“Today, I begin a new chapter filled with personal hope and hope for others who have suffered genital injuries, particularly for our service members who put their lives on the line and suffer serious damage as a result,” says Thomas Manning, 64, who, earlier this month, received the nation’s first penis transplant at the MGH. “If you tell the truth, you have nothing to worry about. I’m not ashamed at all.”
The genitourinary vascularized composite allograft (GUVCA) transplant surgery was performed by team of more than 30 MGH staff, led by surgeons Curtis L. Cetrulo, Jr., MD, division of Plastic and Reconstructive Surgery and the Transplant Center, and Dicken S.C. Ko, MD, director of the MGH Urology Regional Program. The 15-hour operation involved surgically grafting the complex microscopic vascular and neural structures of a donor organ onto the comparable structures of the recipient.
"Vascular Composite Allograft transplantation - at its core - relies upon a donor family with the strength to look past their own grief at the loss of a loved one and see the ability to provide hope to someone in need. In this case, too, a family experiencing a deep personal loss was able to say ‘yes’ to this donation and give health and well-being to another person. There are not words to adequately thank a family for the selfless gift of donation that forever changes the lives of strangers."
- Statement from the New England Organ Bank
The procedure represents the culmination of more than 3½ years of research and collaboration across multiple departments and divisions within the MGH – including Plastic and Reconstructive Surgery, Urology, Psychiatry, Infectious Disease, Nursing and Social Work – all of which are part of the MGH Transplant Center. Cetrulo and Ko together began researching the possibility of performing a GUVCA transplant in 2012, shortly after an MGH team led by Cetrulo completed its first hand transplant. Working closely with the New England Organ Bank, both surgeons developed key strategic surgical approaches aimed at helping patients with devastating genitourinary injuries.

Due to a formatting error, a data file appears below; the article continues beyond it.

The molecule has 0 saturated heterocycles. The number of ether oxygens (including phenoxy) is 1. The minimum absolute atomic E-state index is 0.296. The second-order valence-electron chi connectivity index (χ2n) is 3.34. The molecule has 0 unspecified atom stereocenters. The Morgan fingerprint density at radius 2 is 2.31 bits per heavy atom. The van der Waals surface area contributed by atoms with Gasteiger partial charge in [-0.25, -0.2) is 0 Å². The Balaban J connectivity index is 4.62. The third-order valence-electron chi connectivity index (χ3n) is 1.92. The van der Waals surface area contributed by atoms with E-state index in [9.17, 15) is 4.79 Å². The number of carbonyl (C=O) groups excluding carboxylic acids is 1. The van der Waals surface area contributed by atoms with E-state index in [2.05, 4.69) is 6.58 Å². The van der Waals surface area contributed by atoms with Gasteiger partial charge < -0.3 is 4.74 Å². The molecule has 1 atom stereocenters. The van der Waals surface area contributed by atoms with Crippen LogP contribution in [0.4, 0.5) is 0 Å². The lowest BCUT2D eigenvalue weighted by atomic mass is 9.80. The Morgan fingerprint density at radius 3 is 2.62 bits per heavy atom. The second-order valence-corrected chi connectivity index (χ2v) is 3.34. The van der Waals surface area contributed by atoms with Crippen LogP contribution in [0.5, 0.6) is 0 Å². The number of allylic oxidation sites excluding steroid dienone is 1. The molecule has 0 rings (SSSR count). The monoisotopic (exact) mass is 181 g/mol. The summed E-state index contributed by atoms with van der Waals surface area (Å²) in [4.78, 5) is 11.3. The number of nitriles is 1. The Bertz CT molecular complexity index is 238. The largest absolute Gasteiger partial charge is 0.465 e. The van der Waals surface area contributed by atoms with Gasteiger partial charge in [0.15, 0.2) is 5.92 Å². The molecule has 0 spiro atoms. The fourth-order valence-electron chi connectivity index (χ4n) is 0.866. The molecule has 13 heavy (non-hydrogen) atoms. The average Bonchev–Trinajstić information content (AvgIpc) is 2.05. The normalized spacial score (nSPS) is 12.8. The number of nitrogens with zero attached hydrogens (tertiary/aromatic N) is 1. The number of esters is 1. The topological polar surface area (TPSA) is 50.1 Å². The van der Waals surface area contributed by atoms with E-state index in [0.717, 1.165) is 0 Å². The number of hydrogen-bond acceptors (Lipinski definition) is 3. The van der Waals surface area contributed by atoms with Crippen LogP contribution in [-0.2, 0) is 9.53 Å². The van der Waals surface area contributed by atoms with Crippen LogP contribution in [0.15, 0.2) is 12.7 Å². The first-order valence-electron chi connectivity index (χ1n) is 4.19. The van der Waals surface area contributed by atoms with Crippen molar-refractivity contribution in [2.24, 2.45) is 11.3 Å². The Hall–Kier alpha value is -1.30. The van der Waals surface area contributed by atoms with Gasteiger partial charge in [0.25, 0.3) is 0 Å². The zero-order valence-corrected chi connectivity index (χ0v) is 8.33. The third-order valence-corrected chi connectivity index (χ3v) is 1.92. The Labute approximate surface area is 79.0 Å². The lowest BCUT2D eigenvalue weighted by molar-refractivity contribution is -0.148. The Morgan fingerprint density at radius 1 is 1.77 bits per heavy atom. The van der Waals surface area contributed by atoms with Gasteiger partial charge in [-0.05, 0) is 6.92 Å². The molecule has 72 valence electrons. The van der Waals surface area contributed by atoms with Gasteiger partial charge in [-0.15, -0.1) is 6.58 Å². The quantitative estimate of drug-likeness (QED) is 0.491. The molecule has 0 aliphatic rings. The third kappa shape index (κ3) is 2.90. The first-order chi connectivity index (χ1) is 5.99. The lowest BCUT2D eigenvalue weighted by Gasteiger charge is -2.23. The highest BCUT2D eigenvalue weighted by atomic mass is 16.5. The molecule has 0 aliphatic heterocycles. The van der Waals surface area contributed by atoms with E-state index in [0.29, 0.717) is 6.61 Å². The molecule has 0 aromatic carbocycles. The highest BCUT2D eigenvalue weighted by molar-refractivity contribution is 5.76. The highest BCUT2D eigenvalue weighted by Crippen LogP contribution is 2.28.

At about the same time in 2012, Manning, a bank courier from Halifax, Massachusetts, experienced a devastating accident while at his job which crushed his genitalia. Subsequent follow-up after the accident revealed penile cancer, necessitating a curative partial penectomy – or amputation of the penis.
His physicians say Manning is recovering well, with blood flow established to the donor organ and no signs of bleeding, rejection or infection. While he is still early in the post-surgical healing process, his physicians say they are cautiously optimistic he will regain function.
“We are hopeful that these reconstructive techniques will allow us to alleviate the suffering and despair of those who have experienced devastating genitourinary injuries and are often so despondent they consider taking their own lives,” says Cetrulo. “The entire transplant team has worked tirelessly to ensure that our patient is on the path to recovery, thanks in part to the gift of organ donation.”
While individuals who have lost their penises to disease or who have suffered genitourinary injuries in combat or through a traumatic event can live without an intact organ, the psychological aspects of such an injury can be overwhelming, the surgeons say. The ability to offer a more acceptable long-term solution has been the motivation driving this research.
These proof-of-principle cases will help establish the techniques used in this procedure and will forge the path to future treatment of patients with significant pelvic and genitourinary tissue loss related to cancer, trauma or infection,” says Ko.“We are delighted to have taken the first steps to help those patients who have suffered silently for far too long.”
Manning says he hopes to lend support to other victims of penile cancer, as well as veterans who have suffered genital injuries. “I want to thank the extraordinary medical team here at the MGH, who helped not only make this possible, but quite literally saved my life. I would also like to sincerely thank the family of the donor, whose wonderful gift has truly give me the second chance I never thought possible. In sharing this success, it’s my hope we can usher in a bright future for this type of transplantation.”
Read more articles from the 05/20/16 Hotline issue.